OGDEN -- Larry Florence has collected and sold honey for over 50 years, but Saturday was his first day to sell it at the place where he once spent his time exercising.
The United Way of Northern Utah's farmers market held a grand opening at its new home at 550 25th St., in a building first known as the Deseret Gym and later, Gold's Gym.
"I remember coming here when it was the old Deseret Gym," Florence said. "Now I'm here to sell my honey. Look at how golden it is."
Florence, who owns Golden Glow Honey in North Ogden, told his customers that not only is honey delicious to eat, it helps ease sore throats, upset stomachs and sunburns. Also, it never expires.
"The bees do all of the work and then I rob them," he said, smiling. "Did you know the honeybee is the only insect that makes food for humans?"
The market moved to its new location this month, said Di Sedgwick, market manager and United Way community impact specialist. It has been at the Oasis Garden run by the Junior League of Ogden and then at Jefferson Creative on 26th Street.
"We had a very nice place at the Oasis Garden, but then winter came and we couldn't very well sell our items outside in the cold," she said. "So we moved over to Jefferson Creative and learned from the city that it wasn't zoned for a farmer's market."
Sedgwick said the owners of Jefferson Creative, who also run Sprout Utah, a non-profit organization dedicated to revitalizing parts of east central Ogden, recently came to her and said they had purchased the old Gold's Gym building and invited her to bring back the farmer's market.
"Oh, we were so thrilled," she said. "They invited us back with open arms and we have been very busy getting everything put together so we can have a busy and successful market. To top it off, we will join downtown Ogden at their farmer's market in the summertime, so we will now have a year-round farmer's market."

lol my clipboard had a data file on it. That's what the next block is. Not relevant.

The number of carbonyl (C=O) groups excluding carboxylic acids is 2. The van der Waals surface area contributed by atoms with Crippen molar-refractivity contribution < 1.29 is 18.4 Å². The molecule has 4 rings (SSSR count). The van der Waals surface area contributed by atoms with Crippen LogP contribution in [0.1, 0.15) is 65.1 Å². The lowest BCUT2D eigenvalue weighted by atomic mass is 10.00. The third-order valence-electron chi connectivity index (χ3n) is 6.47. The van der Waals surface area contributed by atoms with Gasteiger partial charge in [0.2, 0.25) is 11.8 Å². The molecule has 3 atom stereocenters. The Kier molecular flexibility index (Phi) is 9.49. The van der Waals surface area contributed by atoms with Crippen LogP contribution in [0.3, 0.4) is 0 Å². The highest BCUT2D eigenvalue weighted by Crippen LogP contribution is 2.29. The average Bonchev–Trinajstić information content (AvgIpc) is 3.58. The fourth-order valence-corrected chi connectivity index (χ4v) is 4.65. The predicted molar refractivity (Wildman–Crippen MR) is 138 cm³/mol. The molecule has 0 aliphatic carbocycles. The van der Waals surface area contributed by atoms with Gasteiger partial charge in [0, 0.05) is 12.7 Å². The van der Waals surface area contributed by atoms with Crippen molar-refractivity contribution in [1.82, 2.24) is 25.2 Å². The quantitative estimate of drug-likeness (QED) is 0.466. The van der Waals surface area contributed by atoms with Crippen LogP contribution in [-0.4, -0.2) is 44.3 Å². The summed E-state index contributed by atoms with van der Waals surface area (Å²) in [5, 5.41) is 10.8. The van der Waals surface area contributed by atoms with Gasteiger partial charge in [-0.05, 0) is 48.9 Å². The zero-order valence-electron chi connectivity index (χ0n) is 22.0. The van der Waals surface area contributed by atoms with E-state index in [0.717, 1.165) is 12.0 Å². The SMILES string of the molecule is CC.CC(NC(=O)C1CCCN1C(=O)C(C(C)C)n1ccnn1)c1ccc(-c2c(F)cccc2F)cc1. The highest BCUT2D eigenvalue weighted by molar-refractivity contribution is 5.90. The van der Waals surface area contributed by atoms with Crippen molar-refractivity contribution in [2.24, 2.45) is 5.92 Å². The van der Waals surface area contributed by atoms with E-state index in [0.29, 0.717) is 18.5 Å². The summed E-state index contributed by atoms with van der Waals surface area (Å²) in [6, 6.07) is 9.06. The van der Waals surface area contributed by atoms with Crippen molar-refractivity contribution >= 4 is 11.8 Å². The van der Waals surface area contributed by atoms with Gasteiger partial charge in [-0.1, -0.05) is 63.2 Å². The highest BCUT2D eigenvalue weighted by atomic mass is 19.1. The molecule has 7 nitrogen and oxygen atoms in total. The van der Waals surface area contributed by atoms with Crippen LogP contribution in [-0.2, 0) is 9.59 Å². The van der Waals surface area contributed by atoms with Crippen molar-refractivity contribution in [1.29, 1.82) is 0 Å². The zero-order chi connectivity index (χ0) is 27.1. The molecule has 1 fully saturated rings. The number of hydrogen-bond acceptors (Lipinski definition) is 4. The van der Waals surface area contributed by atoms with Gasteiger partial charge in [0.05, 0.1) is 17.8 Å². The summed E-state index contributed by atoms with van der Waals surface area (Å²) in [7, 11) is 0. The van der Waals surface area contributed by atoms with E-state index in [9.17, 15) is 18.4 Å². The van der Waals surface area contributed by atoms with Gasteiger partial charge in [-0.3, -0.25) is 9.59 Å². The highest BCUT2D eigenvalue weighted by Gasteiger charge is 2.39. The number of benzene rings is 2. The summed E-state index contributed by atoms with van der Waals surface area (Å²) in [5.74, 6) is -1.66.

In addition, Sedgwick said, an ENT machine will allow customers to use their Horizon Food cards to purchase their items.
Ron and Karen Peterson of Hooper were glad to see the indoor market.
"We've been to a lot of indoor markets, especially in California. We really like the idea of having one here," Karen Peterson said. "I love getting fresh fruits and vegetables year round and it looks like they have a really good mix of vendors here today."
Other vendors at the new indoor market included Andrew Allred, who grows his own parsnips, walnut trees and fruit bushes. Lisa Musselman presented her hand-sculpted soap floral bouquets. Winder Dairy sold milk and fruit juice and the ladies from Second Chance offered homemade crafts. Key racks, chalkboards, jewelry, candles and stuffed animals were also for sale.
There were also plenty of fruits and vegetables to be had. Potatoes, oranges, carrots, tomatoes, cauliflower, green cabbage and garlic filled baskets along the front counter. There were also fresh-baked doughnuts, cookies, pita bread and scones available from Topper Bakery.
Chris Parker, executive director of Sprout Utah, and Paige Pitcher, project director, said the farmer's market is just one area of the building being revitalized. On the upper floor will be residential quarters. A coffee shop and juice bar, along with other commercial businesses, will have space in the 80,000-square-foot building.
The market is open every Saturday from 10 a.m. to 1 p.m. A child's corner is available for crafts and tutoring.